Thursday, February 25, 2010


Sometimes we do the wrong thing. Or we do something that turns out completely different than we intended or expected. Apparently many of my friends read my previous entry as saying that anyone who uses birth control is a bad person, or at least a bad Christian. I have felt sick at my stomach all day.

I feel like I have become my worst nightmare. My intention was not to be legalistic and judgmental. I have read Romans 14 countless times and believe with all my heart that God gives to different people to believe different ways, and anyone who acts on faith of what he has called them to do is pleasing to him.

Not for one second did I consider that any of my friends are being unfaithful because they are not doing as we have chosen to do, but my writing left room for little else. To make someone feel like I am condemning them for having a different opinion than mine is inexcusable. I can't say anything but that I am deeply sorry.

I wrote with the intention of illuminating what I feel is a key theme in scripture. I hoped my friends would be encouraged, as I have been, by what I can only see as God's best for us. If I made you feel anything but encouraged I must humbly ask your forgiveness.

Tuesday, February 23, 2010

"Don't worry..." Part III

This is where the rubber meets the road for RJ and I, at least for starters; We have been doing a lot of studying and praying over the last few months, and have decided to trust God with our family size and stop using contraception (or natural family planning) for good.

This journey has been going on well over a year.

When we were engaged, and I researched Natural Family Planning, I was turned off. The Catholic literature all said with such authority and certainty, "God created sex only for union and procreation, and if you use any kind of 'artificial' contraception you are placing a boundary to both of these and having sex for sinful reasons." First I believe that God's purposes for sex in a marriage are more complex than something we can reduce to simple labels. Secondly I failed to see how a pill I took with all my other supplements could put a barrier between RJ and I's unity.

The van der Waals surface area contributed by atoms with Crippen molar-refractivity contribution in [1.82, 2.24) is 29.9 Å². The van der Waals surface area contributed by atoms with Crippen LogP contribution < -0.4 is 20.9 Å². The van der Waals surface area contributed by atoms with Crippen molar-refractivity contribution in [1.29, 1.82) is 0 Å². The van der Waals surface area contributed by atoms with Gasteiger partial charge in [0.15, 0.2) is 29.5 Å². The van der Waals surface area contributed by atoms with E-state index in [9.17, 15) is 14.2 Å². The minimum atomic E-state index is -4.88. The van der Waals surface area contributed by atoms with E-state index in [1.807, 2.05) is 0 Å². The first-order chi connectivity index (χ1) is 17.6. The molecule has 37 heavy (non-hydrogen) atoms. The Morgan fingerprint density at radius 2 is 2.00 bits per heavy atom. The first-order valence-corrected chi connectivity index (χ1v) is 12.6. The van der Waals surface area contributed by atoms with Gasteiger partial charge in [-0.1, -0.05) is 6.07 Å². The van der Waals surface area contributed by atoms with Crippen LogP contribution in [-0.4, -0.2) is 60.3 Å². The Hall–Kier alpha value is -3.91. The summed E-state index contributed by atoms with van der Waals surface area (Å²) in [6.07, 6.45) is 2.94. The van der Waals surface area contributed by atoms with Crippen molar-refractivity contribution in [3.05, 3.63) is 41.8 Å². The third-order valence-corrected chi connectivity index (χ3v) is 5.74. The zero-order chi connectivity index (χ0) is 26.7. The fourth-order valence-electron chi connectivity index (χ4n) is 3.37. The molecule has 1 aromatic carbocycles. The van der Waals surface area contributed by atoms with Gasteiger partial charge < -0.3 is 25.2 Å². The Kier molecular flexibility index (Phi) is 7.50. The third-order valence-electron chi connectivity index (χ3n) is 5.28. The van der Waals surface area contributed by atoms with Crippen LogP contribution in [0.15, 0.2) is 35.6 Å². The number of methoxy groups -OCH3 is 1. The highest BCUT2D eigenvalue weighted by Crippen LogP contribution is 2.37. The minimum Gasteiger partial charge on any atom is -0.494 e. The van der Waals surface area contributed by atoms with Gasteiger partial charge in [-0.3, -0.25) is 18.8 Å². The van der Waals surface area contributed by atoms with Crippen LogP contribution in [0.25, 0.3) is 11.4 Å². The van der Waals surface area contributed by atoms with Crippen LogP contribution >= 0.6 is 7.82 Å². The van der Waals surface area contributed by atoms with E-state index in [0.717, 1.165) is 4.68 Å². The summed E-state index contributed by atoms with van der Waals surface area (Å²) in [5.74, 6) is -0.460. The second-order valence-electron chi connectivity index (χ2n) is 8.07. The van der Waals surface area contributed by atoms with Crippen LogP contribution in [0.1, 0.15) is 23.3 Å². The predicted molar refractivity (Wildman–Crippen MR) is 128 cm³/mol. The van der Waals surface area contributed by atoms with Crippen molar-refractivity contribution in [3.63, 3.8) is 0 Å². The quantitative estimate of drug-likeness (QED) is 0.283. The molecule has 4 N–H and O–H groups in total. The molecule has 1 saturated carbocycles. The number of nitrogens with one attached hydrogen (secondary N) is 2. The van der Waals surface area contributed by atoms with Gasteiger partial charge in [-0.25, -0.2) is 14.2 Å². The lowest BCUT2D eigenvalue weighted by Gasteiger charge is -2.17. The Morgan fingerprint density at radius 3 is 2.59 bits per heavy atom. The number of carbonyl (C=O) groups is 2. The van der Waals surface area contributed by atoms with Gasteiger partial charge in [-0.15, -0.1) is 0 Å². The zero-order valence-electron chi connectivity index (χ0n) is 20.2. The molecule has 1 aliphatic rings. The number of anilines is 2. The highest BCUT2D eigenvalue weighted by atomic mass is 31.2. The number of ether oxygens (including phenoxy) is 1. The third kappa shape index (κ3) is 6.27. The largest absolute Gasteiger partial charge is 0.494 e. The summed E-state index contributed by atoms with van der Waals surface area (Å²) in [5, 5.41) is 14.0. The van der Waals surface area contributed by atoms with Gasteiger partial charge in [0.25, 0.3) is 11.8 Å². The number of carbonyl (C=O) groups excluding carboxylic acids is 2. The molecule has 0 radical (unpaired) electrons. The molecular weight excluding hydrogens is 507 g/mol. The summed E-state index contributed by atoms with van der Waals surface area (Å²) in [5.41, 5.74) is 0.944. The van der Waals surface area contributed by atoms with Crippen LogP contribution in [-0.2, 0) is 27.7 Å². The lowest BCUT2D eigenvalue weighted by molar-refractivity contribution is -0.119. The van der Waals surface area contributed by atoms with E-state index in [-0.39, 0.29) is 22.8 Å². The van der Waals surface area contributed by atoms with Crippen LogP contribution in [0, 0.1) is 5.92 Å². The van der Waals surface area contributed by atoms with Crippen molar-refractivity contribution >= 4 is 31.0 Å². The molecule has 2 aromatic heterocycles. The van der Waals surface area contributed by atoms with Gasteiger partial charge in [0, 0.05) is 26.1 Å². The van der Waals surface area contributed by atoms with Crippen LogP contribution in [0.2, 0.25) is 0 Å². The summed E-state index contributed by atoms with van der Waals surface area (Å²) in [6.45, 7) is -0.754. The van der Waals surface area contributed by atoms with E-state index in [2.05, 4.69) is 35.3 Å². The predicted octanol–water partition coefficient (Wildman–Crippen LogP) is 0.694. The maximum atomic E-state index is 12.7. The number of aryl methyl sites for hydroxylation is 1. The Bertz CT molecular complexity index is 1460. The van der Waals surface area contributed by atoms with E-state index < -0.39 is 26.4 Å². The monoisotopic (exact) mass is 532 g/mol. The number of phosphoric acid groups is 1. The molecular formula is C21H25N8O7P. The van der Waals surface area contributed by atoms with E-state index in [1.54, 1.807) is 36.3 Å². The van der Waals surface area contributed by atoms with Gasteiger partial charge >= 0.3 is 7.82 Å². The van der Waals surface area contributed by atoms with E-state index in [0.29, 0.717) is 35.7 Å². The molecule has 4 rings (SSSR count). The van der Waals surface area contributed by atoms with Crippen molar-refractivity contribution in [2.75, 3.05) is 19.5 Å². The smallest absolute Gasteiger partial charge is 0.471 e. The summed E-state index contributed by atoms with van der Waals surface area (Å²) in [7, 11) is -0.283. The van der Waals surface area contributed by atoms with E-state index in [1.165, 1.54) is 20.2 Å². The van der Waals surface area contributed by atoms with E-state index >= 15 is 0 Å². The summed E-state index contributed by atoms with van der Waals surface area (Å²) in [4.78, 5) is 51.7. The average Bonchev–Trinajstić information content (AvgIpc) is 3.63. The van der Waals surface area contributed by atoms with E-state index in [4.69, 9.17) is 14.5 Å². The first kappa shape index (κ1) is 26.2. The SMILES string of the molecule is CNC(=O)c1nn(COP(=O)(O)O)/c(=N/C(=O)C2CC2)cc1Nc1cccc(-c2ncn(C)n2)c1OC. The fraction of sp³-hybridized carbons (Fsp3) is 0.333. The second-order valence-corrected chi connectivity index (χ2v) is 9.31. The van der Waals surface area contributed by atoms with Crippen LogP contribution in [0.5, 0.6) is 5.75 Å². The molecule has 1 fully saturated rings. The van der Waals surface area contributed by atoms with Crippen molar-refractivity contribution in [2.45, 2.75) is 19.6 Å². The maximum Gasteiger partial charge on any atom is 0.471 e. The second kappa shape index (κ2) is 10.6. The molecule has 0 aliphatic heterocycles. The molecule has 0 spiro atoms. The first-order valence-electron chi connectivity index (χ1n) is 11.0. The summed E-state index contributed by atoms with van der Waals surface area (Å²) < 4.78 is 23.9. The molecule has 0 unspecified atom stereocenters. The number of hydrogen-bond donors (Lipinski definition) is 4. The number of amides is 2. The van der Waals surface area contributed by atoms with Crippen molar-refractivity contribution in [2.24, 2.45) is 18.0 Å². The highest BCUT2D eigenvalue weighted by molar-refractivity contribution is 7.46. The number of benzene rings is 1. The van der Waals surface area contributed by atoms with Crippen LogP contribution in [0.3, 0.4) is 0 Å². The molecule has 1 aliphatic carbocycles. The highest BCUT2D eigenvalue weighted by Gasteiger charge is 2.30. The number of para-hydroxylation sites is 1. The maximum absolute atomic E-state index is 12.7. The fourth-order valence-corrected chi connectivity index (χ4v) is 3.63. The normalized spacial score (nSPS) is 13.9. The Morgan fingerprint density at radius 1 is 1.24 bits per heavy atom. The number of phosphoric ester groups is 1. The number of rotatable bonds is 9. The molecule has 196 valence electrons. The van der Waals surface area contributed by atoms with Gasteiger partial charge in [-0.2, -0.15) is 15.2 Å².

I read first on Jess's blog, Making Home, that the birth control pill can cause an abortion. I started studying, googling and reading all over the web. Obviously if it was even remotely possible that I could be ovulating anyway, and that we could be fertilizing eggs that my uterus wouldn't accept, we wanted to stop taking the pill. But there was more. I saw a whole lot of people out there who were skeptical about us choosing when and when not to have children at all. People were wondering if we were ever intended to make this choice. This is something I had never heard of. I was raised under the assumption that responsible people got on the pill when they got engaged. You don't want to have children you can't care for. You want to get to know your spouse better first. You have to finish college.